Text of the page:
This is what you want, brief, flowing, and descriptive.

Sample 2: 

“As I walked through the door, I was hit with the fresh scent of freshly brewed dark roasted coffee from the packet I saw laying on the kitchen counter the previous day. I had passed that packet of coffee as I went to the fridge to get a glass of milk that was half off at the supermarket that day due to a sale. I then proceeded to take off my withered, lemon-colored sandals, place them gently down on the red, faded welcome mat, then strode off briskly towards the bustling kitchen on the left side of the room.”

This is over-detailing.

The story’s flow is stopped just to point details, some of which have nothing to do with the scene or contribute to the storytelling.

We don’t need to know that the coffee is dark roasted, or about milk being half off, it’s unrelated, and barely contributed to the story.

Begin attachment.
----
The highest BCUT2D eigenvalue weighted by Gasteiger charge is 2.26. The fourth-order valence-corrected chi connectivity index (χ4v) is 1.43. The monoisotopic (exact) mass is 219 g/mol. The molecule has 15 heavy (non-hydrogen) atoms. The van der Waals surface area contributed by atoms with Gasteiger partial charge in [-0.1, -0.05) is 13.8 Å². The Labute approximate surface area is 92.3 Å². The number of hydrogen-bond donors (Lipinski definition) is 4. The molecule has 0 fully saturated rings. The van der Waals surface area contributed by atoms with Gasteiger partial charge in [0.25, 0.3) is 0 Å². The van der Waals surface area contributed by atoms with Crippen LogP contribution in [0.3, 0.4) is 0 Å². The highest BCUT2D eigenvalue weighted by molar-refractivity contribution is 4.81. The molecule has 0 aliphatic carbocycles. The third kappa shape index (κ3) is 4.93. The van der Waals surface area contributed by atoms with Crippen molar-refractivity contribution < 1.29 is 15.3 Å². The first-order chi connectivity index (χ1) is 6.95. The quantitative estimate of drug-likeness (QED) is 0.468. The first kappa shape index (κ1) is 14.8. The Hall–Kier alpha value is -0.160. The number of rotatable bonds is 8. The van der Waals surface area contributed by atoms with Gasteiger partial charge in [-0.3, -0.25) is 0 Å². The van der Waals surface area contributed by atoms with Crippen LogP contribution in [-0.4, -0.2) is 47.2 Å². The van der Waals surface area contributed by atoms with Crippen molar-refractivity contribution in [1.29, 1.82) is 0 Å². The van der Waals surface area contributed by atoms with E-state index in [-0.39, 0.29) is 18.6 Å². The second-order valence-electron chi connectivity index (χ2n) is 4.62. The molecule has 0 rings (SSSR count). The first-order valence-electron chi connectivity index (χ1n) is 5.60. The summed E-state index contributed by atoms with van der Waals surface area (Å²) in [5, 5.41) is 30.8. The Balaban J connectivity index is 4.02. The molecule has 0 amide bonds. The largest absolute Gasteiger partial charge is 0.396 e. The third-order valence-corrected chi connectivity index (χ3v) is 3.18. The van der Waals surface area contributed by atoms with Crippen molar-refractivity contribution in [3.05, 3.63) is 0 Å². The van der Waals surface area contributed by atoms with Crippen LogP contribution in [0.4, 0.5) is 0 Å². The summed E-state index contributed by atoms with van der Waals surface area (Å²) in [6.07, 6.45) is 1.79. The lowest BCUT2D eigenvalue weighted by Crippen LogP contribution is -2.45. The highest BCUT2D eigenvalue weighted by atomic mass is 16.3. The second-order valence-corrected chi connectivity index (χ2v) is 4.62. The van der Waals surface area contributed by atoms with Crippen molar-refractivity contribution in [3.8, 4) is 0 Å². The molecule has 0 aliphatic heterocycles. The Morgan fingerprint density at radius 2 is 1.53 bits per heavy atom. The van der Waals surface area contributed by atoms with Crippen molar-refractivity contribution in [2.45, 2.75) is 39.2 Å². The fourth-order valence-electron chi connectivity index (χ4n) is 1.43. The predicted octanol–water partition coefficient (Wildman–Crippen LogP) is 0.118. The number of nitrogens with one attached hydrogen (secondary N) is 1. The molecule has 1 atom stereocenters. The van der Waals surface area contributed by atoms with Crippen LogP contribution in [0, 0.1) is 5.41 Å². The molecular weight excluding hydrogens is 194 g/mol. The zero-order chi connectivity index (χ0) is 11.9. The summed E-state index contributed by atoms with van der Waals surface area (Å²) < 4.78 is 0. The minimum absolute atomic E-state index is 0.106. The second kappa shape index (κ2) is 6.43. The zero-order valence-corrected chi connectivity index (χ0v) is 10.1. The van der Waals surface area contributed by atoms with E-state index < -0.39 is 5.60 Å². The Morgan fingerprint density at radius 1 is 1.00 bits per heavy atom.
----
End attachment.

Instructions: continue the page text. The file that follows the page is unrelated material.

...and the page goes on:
Sample 2 rips us out the current scene, goes on to go off on a random spiel about milk, and clumsily brings the reader back to the already long scene. 

This is not what you want, clunky, awkward, and drawn-out.

How does it happen? 

There are many factors that cause us to over-detail, whether it be trying idea across, inexperience, the urge to pad something out, etc.

I also believe this happens when the writer has a vivid image in their head and wants their reader to see and experience it exactly as they do.

(That of course, will never happen, that’s because, we all experience, picture, and imagine things differently. So our image of the scene will never be as exact as the author, and will always differ. )

Whatever the reason, the outcome is the same, too many details.